(from Peter C.)

I heard the interview [Dorothy and John] did on NPR last week and thought that it would be fun to celebrate OTBN on this, the 10th anniversary of the first event.

The bottle we opened was not particularly noteworthy.  In fact, the bottle of Cabernet we drank qualified for the event not because it was special but because it was unopened.

But the two things that made the event extra special were the place in which we celebrated and the friends we celebrated with.

The place was Phantom Ranch at the bottom of the Grand Canyon.  Let me briefly describe the setting:  a sunny afternoon, the Colorado river racing by, resting our weary muscles in the campground, reminiscing about the indescribably beautiful day-long hike to the bottom of the Canyon, with a glass (actually a paper cup) of Cabernet in our hands.  This is a very special place and worthy of the occasion.

There were five of us in the group.  We are veteran Grand Canyon hikers and all share a love of the outdoors, a love of hiking and a love of each other’s company – truly a special group.

The bottle of wine and the reason for bringing it were a surprise to the rest of my group.  In fact, we were about two thirds of the way down to the bottom of the Canyon and feeling a little weary and sore.  We had stopped to rest for several minutes and I decided the group needed a little extra motivation.  So I asked whether anyone knew what the letters “OTBN” stood for.  No one did so I told them the story and let them know that I had a bottle of wine in my backpack in order to celebrate the occasion appropriately.

Needless to say the group made it to the bottom just fine and the wine tasted even better in that setting and with that group of friends.  It was well worth hauling the full bottle to the bottom of the Canyon and the empty bottle back up again.



(from Julia G., March 9, 2009)

My open that bottle night is tonight. we are opening that bottle with good friends to toast President Barack Obama's opening up federal funding for stem cell research. My daughter has type 1 diabetes and this could mean a lifetime for her.


For even more stories, please click here.

Please send your plans, stories and photos of Open That Bottle Night to OTBN@OpenThatBottleNight.com

 

You might indicate where you were, how many people participated, the significance of the bottles that you opened, and anything else that would show why the evening was special for you.

 

Our Site Sponsors


v>

Topics :

Consumer Reports Says:

Open That Bottle Night logo. Good friends enjoy good wine.

Stories about Open That Bottle Night (page 6)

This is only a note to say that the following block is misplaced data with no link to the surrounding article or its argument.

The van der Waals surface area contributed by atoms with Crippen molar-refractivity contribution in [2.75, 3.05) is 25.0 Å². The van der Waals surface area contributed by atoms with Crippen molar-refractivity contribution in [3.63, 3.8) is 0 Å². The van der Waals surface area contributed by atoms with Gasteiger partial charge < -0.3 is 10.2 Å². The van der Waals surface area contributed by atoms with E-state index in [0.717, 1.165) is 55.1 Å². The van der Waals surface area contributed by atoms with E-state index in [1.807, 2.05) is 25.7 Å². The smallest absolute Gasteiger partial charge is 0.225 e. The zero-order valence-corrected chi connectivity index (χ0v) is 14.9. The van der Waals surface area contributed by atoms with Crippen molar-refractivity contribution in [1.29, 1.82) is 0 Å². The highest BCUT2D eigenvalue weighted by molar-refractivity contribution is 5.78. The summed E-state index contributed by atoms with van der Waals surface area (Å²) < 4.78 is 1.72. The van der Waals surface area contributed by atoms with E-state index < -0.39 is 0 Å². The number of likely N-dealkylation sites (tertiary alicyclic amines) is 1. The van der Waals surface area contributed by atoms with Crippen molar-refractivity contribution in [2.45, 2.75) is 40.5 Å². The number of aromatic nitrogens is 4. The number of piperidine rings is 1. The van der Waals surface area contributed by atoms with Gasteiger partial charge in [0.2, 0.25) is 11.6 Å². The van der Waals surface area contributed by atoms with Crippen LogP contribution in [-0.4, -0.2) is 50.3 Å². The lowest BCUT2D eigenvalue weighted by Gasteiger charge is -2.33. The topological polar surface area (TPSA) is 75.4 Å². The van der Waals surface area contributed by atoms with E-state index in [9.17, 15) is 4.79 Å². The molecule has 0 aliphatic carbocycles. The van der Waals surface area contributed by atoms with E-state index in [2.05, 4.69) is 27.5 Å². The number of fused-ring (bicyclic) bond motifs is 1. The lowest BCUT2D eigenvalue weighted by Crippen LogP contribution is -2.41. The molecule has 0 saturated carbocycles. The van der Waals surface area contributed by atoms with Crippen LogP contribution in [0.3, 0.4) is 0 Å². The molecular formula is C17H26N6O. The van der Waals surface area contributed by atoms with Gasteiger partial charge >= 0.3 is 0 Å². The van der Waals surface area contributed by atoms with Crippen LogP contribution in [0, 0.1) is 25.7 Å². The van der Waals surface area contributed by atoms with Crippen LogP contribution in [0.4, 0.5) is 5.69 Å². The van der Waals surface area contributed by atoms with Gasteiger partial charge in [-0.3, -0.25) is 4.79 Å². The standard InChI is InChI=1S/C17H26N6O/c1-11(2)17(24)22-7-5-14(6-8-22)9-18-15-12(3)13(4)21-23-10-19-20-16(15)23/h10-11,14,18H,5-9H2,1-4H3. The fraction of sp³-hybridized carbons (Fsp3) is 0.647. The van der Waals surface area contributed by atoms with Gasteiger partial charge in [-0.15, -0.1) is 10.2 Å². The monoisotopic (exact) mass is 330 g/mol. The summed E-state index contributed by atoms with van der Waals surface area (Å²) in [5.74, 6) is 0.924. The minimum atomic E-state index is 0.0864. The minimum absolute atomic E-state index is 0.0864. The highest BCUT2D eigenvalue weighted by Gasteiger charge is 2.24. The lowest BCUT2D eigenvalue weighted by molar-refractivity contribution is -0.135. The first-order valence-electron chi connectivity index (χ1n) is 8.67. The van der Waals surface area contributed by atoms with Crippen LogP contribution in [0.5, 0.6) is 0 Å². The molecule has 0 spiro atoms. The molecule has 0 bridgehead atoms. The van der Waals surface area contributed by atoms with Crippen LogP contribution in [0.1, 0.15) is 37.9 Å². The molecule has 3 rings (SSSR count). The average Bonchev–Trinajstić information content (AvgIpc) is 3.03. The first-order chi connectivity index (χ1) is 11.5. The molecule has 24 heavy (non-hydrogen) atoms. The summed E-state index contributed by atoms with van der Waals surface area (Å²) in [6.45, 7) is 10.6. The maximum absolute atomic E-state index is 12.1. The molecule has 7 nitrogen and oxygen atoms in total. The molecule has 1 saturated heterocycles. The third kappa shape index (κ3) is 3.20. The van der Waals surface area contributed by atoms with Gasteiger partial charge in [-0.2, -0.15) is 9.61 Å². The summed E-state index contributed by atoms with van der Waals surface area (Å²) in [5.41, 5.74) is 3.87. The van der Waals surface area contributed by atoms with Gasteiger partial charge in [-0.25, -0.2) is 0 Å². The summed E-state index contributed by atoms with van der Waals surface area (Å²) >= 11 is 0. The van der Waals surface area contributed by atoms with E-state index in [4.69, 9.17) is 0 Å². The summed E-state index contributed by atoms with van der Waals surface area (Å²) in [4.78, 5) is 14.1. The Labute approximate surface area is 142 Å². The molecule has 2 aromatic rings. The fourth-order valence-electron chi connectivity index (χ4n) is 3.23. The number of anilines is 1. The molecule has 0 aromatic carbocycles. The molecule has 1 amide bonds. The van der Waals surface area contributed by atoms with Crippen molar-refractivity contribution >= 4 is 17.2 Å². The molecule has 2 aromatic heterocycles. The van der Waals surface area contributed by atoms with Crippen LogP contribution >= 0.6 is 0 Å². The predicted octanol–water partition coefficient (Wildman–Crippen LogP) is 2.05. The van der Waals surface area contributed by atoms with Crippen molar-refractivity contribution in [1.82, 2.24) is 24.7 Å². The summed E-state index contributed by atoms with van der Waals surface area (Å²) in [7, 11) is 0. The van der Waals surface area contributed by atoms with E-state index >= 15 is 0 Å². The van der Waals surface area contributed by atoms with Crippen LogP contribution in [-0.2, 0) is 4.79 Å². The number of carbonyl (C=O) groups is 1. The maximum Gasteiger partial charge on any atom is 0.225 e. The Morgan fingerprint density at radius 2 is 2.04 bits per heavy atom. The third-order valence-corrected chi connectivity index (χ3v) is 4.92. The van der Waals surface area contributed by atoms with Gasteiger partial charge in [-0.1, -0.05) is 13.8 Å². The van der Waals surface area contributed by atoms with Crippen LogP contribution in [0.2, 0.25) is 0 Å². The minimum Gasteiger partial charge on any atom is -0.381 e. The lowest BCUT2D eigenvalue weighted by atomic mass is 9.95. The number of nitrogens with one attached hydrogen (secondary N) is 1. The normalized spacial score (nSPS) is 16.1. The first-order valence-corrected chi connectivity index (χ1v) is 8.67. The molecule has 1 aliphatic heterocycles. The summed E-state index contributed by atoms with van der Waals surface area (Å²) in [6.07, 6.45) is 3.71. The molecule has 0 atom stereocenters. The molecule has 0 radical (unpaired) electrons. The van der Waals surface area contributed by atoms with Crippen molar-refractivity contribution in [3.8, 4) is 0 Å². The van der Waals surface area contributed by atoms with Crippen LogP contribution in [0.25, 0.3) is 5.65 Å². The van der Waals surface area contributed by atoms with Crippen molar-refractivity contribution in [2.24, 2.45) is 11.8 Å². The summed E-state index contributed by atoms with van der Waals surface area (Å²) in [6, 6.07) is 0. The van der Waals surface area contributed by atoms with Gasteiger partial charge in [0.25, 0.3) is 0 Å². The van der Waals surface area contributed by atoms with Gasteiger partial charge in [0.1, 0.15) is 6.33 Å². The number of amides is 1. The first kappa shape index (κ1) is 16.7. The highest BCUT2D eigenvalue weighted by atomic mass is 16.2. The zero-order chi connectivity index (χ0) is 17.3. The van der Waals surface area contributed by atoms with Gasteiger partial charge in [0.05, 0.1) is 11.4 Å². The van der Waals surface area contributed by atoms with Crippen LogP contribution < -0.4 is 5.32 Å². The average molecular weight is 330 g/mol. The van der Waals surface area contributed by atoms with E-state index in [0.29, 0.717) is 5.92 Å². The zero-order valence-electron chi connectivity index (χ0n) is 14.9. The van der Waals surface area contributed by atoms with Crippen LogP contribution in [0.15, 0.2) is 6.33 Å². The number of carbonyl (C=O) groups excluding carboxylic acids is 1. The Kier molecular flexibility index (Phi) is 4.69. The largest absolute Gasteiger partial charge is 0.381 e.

(from Amy and Reuben P. in Texas)

Here's our story:

OTBN
March 2

Saturday night, Amy and I celebrated our first “Open That Bottle Night” with a 1999 Chateau St. Jean Reserve Chardonnay.

OTBN, observed on the last Saturday of each February, was started ten years ago by the couple who write the ‘Tastings’ column for The Wall Street Journal, Dorothy J. Gaiter and John Brecher. Though we don’t necessarily read the Journal, we’ve heard the couple speak on NPR a couple of times. Then, they were on ‘Fresh Air’ this past week talking about OBTN and about the importance of finding reasons to celebrate during the tough times we find our country in these days. They have a unique talent for writing and speaking about wine and, in this particular interview, reiterated the importance of celebrating the memories certain bottles of wine hold for their owners. We knew we had that “one bottle” that we were saving and decided to participate this year, the year of our 15th wedding anniversary and a little over a month before our first trip together to the California wine country.

So, about the bottle.

In 2001, I had been working for The Gap for about a year and a half. I was managing a group of stores in my home town and was selected by my district manager to participate in a service group charged with rolling out some project for the stores nationwide. We trained for the project in San Francisco for one week and then traveled the remaining six months, training other managers on this project. Then, once we were done, the company flew us all back to San Francisco for one week of debriefing. Now, by “debriefing,” I mean a hour-long session of communicating our learnings and 4-day, 23-hour vacation filled with dinners, shopping and wine tours. Needless to say, Amy, at home, alone with two kids under five, was unimpressed.

Of course, we were broke. I mean, hell, I was working retail. So, even though she understood I had to attend, it kind of sucked that I was having a good time while she was taking care of the family on a tight budget. So, with what little money I had, I bought one bottle of wine from one of the wineries on the tour. I carried it back and told her that we would save it for a special occasion.

Somehow, that time never came. We moved to Houston about a year later. The wine went with us. I got a job making almost double what I was making at The Gap. The bottle went unopened. We became secure enough that Amy didn’t have to work. There it was, setting in our meager little wine rack. We looked at that bottle every day for nearly ten years and never thought to open it. In fact, it got to the point that we were afraid to drink it because it had sat there for so long.